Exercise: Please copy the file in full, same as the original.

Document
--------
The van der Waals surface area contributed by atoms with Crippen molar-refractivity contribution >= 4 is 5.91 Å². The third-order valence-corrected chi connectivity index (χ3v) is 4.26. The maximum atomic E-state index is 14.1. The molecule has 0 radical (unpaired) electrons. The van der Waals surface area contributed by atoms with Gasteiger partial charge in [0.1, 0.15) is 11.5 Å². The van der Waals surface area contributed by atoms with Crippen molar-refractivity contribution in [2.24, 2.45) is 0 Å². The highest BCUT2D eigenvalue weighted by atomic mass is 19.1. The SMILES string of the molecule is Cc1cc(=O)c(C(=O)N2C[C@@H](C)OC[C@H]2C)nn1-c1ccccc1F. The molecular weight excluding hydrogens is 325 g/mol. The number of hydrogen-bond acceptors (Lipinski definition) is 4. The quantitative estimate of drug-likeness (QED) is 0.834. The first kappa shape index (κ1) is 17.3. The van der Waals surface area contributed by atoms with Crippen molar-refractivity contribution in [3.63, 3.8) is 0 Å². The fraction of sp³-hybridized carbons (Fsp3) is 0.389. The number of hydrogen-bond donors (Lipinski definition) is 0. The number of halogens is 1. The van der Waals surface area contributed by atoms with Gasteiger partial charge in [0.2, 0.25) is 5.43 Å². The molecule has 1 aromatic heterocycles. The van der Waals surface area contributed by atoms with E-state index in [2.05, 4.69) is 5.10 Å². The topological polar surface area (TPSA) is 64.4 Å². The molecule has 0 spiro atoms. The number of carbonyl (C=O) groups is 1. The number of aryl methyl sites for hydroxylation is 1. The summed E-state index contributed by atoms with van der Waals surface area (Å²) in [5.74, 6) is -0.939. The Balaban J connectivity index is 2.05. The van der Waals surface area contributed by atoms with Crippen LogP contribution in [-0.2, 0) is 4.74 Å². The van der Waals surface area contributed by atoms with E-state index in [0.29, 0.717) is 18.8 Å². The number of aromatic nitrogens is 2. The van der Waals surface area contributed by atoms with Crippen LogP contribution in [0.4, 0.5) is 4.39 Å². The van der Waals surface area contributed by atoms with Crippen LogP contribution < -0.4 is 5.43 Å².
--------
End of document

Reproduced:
The van der Waals surface area contributed by atoms with Crippen molar-refractivity contribution >= 4 is 5.91 Å². The third-order valence-corrected chi connectivity index (χ3v) is 4.26. The maximum atomic E-state index is 14.1. The molecule has 0 radical (unpaired) electrons. The van der Waals surface area contributed by atoms with Gasteiger partial charge in [0.1, 0.15) is 11.5 Å². The van der Waals surface area contributed by atoms with Crippen molar-refractivity contribution in [2.24, 2.45) is 0 Å². The highest BCUT2D eigenvalue weighted by atomic mass is 19.1. The SMILES string of the molecule is Cc1cc(=O)c(C(=O)N2C[C@@H](C)OC[C@H]2C)nn1-c1ccccc1F. The molecular weight excluding hydrogens is 325 g/mol. The number of hydrogen-bond acceptors (Lipinski definition) is 4. The quantitative estimate of drug-likeness (QED) is 0.834. The first kappa shape index (κ1) is 17.3. The van der Waals surface area contributed by atoms with Crippen molar-refractivity contribution in [3.63, 3.8) is 0 Å². The fraction of sp³-hybridized carbons (Fsp3) is 0.389. The number of hydrogen-bond donors (Lipinski definition) is 0. The number of halogens is 1. The van der Waals surface area contributed by atoms with Gasteiger partial charge in [0.2, 0.25) is 5.43 Å². The molecule has 1 aromatic heterocycles. The van der Waals surface area contributed by atoms with E-state index in [2.05, 4.69) is 5.10 Å². The topological polar surface area (TPSA) is 64.4 Å². The molecule has 0 spiro atoms. The number of carbonyl (C=O) groups is 1. The number of aryl methyl sites for hydroxylation is 1. The summed E-state index contributed by atoms with van der Waals surface area (Å²) in [5.74, 6) is -0.939. The Balaban J connectivity index is 2.05. The van der Waals surface area contributed by atoms with Crippen LogP contribution in [-0.2, 0) is 4.74 Å². The van der Waals surface area contributed by atoms with E-state index in [0.29, 0.717) is 18.8 Å². The number of aromatic nitrogens is 2. The van der Waals surface area contributed by atoms with Crippen LogP contribution in [0.4, 0.5) is 4.39 Å². The van der Waals surface area contributed by atoms with Crippen LogP contribution < -0.4 is 5.43 Å².